Blessed are those who are generous because they feed the poor.  Proverbs 22:9

A person who gets ahead by oppressing the poor or by showering gifts on the rich will end in poverty.  Proverbs 22:16

Don’t rob the poor just because you can, or exploit the needy in court. For the LORD is their defender. He will ruin anyone who ruins them. Proverbs 22:22-23

If God’s heart is with the underdogs – the orphans, widows, foreigners, and the poor – I need to do a self-check. Where is my heart in terms of those who are suffering or marginalized?  What concrete actions do I need to take to love them like God does?

Peace in the Midst of Chaos

How do we find peace in this chaotic world?

There is chaos all around us. Anytime I turn on the TV or look at my phone it is swirling around me – from the KKK in Charlottesville, to nuclear threats, to political unrest, to celebrity suicide. And then there is the chaos of everyday life.  From getting kids ready for back to school and keeping up with my to-do list.

But my God is a God of peace. And if I focus on Him, all the chaos falls away.

Isaiah 45-18 NLT

Chaos is nothing new. War, racial tension, family disagreements, and unrest have been here since sin entered the world. God didn’t create us to live in chaos. Our eyes aren’t meant to focus on the worries of the world.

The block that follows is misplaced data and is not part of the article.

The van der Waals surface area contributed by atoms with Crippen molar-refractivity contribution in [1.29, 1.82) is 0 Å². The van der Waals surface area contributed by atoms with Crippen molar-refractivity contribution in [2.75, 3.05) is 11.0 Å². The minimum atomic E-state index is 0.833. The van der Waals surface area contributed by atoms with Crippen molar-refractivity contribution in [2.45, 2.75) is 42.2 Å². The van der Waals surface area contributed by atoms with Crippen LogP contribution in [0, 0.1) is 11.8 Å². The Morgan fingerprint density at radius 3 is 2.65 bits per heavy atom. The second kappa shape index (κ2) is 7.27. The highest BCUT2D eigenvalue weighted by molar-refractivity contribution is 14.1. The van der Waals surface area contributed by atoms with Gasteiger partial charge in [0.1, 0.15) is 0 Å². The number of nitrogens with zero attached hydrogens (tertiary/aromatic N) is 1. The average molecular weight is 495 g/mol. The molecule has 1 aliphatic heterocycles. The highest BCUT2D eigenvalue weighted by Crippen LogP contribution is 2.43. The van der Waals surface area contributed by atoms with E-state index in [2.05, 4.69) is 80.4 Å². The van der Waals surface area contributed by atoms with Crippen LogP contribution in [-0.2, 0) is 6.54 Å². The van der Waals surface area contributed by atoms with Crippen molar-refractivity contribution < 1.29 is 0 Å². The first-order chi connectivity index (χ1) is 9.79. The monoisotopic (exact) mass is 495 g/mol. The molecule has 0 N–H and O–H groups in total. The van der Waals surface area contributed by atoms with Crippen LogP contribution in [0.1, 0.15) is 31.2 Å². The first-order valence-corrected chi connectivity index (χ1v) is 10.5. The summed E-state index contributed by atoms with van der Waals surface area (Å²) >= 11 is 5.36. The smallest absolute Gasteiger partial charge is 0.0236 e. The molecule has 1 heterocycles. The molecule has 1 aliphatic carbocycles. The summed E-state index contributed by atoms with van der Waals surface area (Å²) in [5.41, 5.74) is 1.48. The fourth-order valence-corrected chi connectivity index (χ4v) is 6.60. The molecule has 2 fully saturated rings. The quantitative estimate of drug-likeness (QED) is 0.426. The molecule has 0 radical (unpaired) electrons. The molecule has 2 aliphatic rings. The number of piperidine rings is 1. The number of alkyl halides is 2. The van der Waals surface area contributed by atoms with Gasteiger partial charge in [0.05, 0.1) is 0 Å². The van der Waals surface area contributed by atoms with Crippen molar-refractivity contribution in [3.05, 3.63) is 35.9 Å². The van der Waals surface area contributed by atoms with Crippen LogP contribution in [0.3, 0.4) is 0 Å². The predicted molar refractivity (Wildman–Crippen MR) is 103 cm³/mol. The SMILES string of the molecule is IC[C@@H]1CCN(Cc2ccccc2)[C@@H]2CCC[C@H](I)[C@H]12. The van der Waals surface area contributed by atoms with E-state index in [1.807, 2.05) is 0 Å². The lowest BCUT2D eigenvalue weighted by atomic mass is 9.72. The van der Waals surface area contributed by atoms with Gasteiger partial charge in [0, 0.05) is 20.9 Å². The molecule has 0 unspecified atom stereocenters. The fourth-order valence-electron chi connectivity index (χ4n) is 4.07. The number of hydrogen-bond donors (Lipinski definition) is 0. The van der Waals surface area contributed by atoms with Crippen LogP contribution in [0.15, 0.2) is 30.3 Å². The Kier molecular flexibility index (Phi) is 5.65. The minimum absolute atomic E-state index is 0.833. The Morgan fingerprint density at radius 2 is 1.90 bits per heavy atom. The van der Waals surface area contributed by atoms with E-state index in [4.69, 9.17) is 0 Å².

Our eyes should be focused on Jesus.

Give all your worries and cares to God, for he cares about you. In his kindness God called you to share in his eternal glory by means of Christ Jesus. So after you have suffered a little while, he will restore, support, and strengthen you, and he will place you on a firm foundation. 1 Peter 5:7,10

Don’t worry about anything; instead, pray about everything. Tell God what you need, and thank him for all he has done. Then you will experience God’s peace, which exceeds anything we can understand. His peace will guard your hearts and minds as you live in Christ Jesus. Philippians 4:6-7

You will keep in perfect peace all who trust in you, all whose thoughts are fixed on you! Isaiah 26:3

Those who love your instructions have great peace and do not stumble. Psalms 119:165

Turn away from evil and do good. Search for peace, and work to maintain it. Psalms 34:14 

How do we find peace in this chaotic world?

  1. Seek Jesus: Read the Bible every day. #DailyBibleReading
  2. Do a Self-Inventory: “Am I doing good in the world?” Do something good. Every day. Show kindness to a stranger. Do something loving for a family member. Pray for an enemy.
  3. Pray: Keep a prayer journal. Take your worries and hurts to Jesus.
  4. Praise God: Thank Him and praise Him.

Turn off your phone. Open your Bible.

Peace - turn off phone